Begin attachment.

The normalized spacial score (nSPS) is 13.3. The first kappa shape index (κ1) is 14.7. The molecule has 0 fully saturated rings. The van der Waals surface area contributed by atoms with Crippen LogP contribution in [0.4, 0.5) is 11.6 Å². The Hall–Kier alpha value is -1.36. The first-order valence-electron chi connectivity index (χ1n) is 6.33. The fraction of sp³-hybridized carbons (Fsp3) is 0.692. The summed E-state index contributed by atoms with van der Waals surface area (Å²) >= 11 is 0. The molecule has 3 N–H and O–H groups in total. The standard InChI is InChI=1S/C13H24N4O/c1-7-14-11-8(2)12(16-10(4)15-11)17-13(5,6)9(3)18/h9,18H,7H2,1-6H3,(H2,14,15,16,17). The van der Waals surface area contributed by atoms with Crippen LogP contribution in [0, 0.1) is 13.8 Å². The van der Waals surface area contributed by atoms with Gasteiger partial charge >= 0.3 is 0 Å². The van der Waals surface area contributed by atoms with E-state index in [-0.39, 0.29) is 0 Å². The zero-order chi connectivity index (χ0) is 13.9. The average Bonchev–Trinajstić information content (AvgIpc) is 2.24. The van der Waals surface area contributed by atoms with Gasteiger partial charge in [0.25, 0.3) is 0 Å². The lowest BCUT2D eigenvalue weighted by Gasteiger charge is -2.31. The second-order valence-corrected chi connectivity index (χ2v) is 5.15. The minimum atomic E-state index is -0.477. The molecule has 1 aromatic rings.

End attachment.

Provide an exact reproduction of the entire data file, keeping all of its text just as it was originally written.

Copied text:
The normalized spacial score (nSPS) is 13.3. The first kappa shape index (κ1) is 14.7. The molecule has 0 fully saturated rings. The van der Waals surface area contributed by atoms with Crippen LogP contribution in [0.4, 0.5) is 11.6 Å². The Hall–Kier alpha value is -1.36. The first-order valence-electron chi connectivity index (χ1n) is 6.33. The fraction of sp³-hybridized carbons (Fsp3) is 0.692. The summed E-state index contributed by atoms with van der Waals surface area (Å²) >= 11 is 0. The molecule has 3 N–H and O–H groups in total. The standard InChI is InChI=1S/C13H24N4O/c1-7-14-11-8(2)12(16-10(4)15-11)17-13(5,6)9(3)18/h9,18H,7H2,1-6H3,(H2,14,15,16,17). The van der Waals surface area contributed by atoms with Crippen LogP contribution in [0, 0.1) is 13.8 Å². The van der Waals surface area contributed by atoms with Gasteiger partial charge >= 0.3 is 0 Å². The van der Waals surface area contributed by atoms with E-state index in [-0.39, 0.29) is 0 Å². The zero-order chi connectivity index (χ0) is 13.9. The average Bonchev–Trinajstić information content (AvgIpc) is 2.24. The van der Waals surface area contributed by atoms with Gasteiger partial charge in [0.25, 0.3) is 0 Å². The lowest BCUT2D eigenvalue weighted by Gasteiger charge is -2.31. The second-order valence-corrected chi connectivity index (χ2v) is 5.15. The minimum atomic E-state index is -0.477. The molecule has 1 aromatic rings.